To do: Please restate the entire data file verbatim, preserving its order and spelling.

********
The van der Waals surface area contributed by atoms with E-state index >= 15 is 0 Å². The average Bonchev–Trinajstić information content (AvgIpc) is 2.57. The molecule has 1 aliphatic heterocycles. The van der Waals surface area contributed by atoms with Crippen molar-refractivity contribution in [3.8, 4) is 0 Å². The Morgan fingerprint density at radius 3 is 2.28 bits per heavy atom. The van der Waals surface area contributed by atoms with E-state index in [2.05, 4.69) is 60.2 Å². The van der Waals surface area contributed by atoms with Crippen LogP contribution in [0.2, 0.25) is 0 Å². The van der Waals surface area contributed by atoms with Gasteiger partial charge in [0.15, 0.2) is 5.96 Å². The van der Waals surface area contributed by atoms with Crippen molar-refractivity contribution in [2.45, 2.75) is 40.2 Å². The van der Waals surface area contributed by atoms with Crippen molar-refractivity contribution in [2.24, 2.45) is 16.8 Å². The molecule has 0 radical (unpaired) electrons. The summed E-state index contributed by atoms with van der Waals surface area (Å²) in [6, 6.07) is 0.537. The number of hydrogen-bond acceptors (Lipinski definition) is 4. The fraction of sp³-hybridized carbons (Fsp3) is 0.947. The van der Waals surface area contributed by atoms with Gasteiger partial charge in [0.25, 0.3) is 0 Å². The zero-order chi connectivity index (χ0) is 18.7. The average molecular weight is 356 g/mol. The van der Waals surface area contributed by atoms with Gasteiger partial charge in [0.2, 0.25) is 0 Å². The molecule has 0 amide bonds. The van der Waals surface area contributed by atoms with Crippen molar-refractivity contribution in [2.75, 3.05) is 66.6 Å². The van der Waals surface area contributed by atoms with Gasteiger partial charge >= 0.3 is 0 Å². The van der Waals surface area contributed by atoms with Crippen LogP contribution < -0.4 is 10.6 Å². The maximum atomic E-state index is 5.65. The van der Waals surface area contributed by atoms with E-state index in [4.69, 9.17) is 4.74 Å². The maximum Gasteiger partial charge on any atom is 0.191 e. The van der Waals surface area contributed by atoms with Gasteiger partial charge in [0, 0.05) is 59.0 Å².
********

The van der Waals surface area contributed by atoms with E-state index >= 15 is 0 Å². The average Bonchev–Trinajstić information content (AvgIpc) is 2.57. The molecule has 1 aliphatic heterocycles. The van der Waals surface area contributed by atoms with Crippen molar-refractivity contribution in [3.8, 4) is 0 Å². The Morgan fingerprint density at radius 3 is 2.28 bits per heavy atom. The van der Waals surface area contributed by atoms with E-state index in [2.05, 4.69) is 60.2 Å². The van der Waals surface area contributed by atoms with Crippen LogP contribution in [0.2, 0.25) is 0 Å². The van der Waals surface area contributed by atoms with Gasteiger partial charge in [0.15, 0.2) is 5.96 Å². The van der Waals surface area contributed by atoms with Crippen molar-refractivity contribution in [2.45, 2.75) is 40.2 Å². The van der Waals surface area contributed by atoms with Crippen molar-refractivity contribution in [2.24, 2.45) is 16.8 Å². The molecule has 0 radical (unpaired) electrons. The summed E-state index contributed by atoms with van der Waals surface area (Å²) in [6, 6.07) is 0.537. The number of hydrogen-bond acceptors (Lipinski definition) is 4. The fraction of sp³-hybridized carbons (Fsp3) is 0.947. The van der Waals surface area contributed by atoms with Gasteiger partial charge in [0.25, 0.3) is 0 Å². The zero-order chi connectivity index (χ0) is 18.7. The average molecular weight is 356 g/mol. The van der Waals surface area contributed by atoms with Gasteiger partial charge in [0.2, 0.25) is 0 Å². The molecule has 0 amide bonds. The van der Waals surface area contributed by atoms with Crippen molar-refractivity contribution in [2.75, 3.05) is 66.6 Å². The van der Waals surface area contributed by atoms with Gasteiger partial charge >= 0.3 is 0 Å². The van der Waals surface area contributed by atoms with Crippen LogP contribution < -0.4 is 10.6 Å². The maximum atomic E-state index is 5.65. The van der Waals surface area contributed by atoms with E-state index in [4.69, 9.17) is 4.74 Å². The maximum Gasteiger partial charge on any atom is 0.191 e. The van der Waals surface area contributed by atoms with Gasteiger partial charge in [0, 0.05) is 59.0 Å².